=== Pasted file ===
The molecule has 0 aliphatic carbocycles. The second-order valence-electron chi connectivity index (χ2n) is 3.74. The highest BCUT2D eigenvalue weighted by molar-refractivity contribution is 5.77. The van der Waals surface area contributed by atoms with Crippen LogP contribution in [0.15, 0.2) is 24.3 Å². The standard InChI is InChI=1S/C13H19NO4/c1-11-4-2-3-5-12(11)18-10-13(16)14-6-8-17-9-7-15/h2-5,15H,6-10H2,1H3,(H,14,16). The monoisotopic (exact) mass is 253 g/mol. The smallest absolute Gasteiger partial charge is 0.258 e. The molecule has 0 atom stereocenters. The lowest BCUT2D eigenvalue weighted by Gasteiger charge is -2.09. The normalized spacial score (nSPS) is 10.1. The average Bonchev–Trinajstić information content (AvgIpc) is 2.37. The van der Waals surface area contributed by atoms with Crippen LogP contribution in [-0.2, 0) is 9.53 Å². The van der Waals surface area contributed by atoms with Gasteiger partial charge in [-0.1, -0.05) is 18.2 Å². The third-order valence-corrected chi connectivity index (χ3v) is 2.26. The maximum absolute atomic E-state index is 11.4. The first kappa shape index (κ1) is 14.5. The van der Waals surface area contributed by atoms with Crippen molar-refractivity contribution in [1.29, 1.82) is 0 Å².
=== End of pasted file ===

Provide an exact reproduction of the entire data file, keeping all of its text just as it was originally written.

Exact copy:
The molecule has 0 aliphatic carbocycles. The second-order valence-electron chi connectivity index (χ2n) is 3.74. The highest BCUT2D eigenvalue weighted by molar-refractivity contribution is 5.77. The van der Waals surface area contributed by atoms with Crippen LogP contribution in [0.15, 0.2) is 24.3 Å². The standard InChI is InChI=1S/C13H19NO4/c1-11-4-2-3-5-12(11)18-10-13(16)14-6-8-17-9-7-15/h2-5,15H,6-10H2,1H3,(H,14,16). The monoisotopic (exact) mass is 253 g/mol. The smallest absolute Gasteiger partial charge is 0.258 e. The molecule has 0 atom stereocenters. The lowest BCUT2D eigenvalue weighted by Gasteiger charge is -2.09. The normalized spacial score (nSPS) is 10.1. The average Bonchev–Trinajstić information content (AvgIpc) is 2.37. The van der Waals surface area contributed by atoms with Crippen LogP contribution in [-0.2, 0) is 9.53 Å². The van der Waals surface area contributed by atoms with Gasteiger partial charge in [-0.1, -0.05) is 18.2 Å². The third-order valence-corrected chi connectivity index (χ3v) is 2.26. The maximum absolute atomic E-state index is 11.4. The first kappa shape index (κ1) is 14.5. The van der Waals surface area contributed by atoms with Crippen molar-refractivity contribution in [1.29, 1.82) is 0 Å².